It is high time that the government thinks ‘out-of–the box’ and explores the notion that Orang Asli progress lies in empowering Orang Asli over their customary lands, says Yogeswaran Subramaniam.
Events since the 17 March Orang Asli protest against the proposed Orang Asli land titles policy indicate that their land woes are far from being resolved and have the potential of spiralling out of control. If not handled with due care by the government, this situation could escalate into an embarrassing legal tussle over the policy.
Under the proposed policy, each Orang Asli head of household would be granted between two and six acres of plantation lands and up to a quarter of an acre for housing but at the cost of losing their customary lands. It has been estimated that Orang Asli would lose almost 80 per cent of their customary lands if the policy is fully implemented.
In addition, Orang Asli households would have to reimburse the development costs of these lands to a government-sanctioned developer. The external management of agricultural development projects in all new Orang Asli development schemes proposed in the 10th Malaysia Plan would further function to deprive Orang Asli of de facto control over these plantation lands and leave them at the mercy of the managers.
Orang Asli dissatisfaction with the proposed policy finally manifested itself in the 17 March protest and a lengthy objection memo to the government setting out Orang Asli demands. Since then, the government has not yet come back with any proposal with regard to these demands. Instead, sources indicate that the Department of Orang Asli Affairs has merely intensified efforts to explain the rationale of the proposed policy and its purported benefits to Orang Asli.
On 20 May, the Peninsular Malaysia Orang Asli Village Network, fearing that the proposed land policy may be implemented without meaningful consultation with the Orang Asli, delivered a letter to the Rural and Regional Development Minister, who is in charge of Orang Asli affairs, reiterating their objection to the proposed policy.
In a recent interview in Malaysiakini.TV, Bob Manolan, a representative of the Orang Asli Graduates Association, lamented that Orang Asli had not yet received a final draft of the proposed policy and proposed amendments to the Aboriginal Peoples Act 1954 (APA) for their consultation, consideration and feedback.
His concern is not unfounded. If one were to wait until the relevant bill is presented to Parliament, it might be too late. Amendments to legislation similar to the APA can be bulldozed with a simple majority, a feat that is well within the power of the Federal government.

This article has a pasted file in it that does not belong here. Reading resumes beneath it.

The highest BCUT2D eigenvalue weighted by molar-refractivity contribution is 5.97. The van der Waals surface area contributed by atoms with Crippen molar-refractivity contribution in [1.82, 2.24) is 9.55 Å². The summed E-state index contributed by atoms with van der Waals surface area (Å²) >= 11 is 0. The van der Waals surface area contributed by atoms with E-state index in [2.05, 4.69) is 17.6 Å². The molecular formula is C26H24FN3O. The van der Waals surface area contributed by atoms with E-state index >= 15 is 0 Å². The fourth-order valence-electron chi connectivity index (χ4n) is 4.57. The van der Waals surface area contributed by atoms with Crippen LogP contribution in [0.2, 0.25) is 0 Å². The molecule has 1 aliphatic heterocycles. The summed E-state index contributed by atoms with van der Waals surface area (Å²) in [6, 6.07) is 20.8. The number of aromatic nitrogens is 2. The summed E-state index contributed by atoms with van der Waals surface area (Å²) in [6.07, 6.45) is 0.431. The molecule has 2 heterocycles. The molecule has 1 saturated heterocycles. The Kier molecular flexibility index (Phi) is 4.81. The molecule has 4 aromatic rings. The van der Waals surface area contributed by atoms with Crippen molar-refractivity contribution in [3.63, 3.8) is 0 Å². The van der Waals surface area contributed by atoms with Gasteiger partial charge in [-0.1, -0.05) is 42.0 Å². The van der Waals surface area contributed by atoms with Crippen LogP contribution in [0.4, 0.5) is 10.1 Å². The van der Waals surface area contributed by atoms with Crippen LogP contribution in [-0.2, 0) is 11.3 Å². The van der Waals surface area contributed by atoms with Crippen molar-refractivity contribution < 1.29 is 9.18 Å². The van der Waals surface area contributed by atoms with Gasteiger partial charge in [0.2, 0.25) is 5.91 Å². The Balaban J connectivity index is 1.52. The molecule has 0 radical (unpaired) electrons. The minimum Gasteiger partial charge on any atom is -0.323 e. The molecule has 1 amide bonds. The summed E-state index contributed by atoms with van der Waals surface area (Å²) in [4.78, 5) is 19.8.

Genuine consultation needed
Such is the apprehension about the lack of Orang Asli consultation in respect of the proposed policy and its effects on the entire 147,000-strong Orang Asli community that the Bar Council has stepped into the picture. In a press release dated 24 June 2010, the Bar called upon the government to “make public the proposed amendments” and “allow for a comprehensive and frank discussion with all the relevant stakeholders before the proposals are tabled in Parliament”. On a sterner note, the Bar Council opposed “any attempt to hasten” the amendments to the APA “through Parliament without the benefit of feedback from all concerned parties after they have been given an opportunity to fully consider the proposals”. At the time of writing, the relevant documents in relation to the policy are not publicly available.
Recent public responses regarding the policy from Rural and Regional Development Minister Shafie Apdal raise cause for concern. In the Star on 5 July 2010, the Minister said that the “conclusion from the meetings would be presented to the National Land Council”. What ‘conclusion’ and ‘meetings’ were being referred to? Admittedly, there may well be Orang Asli who agree to the proposed policy. However, under what circumstances did they agree? Conversely, there are also many Orang Asli who oppose the policy but have not been represented at these ‘meetings’.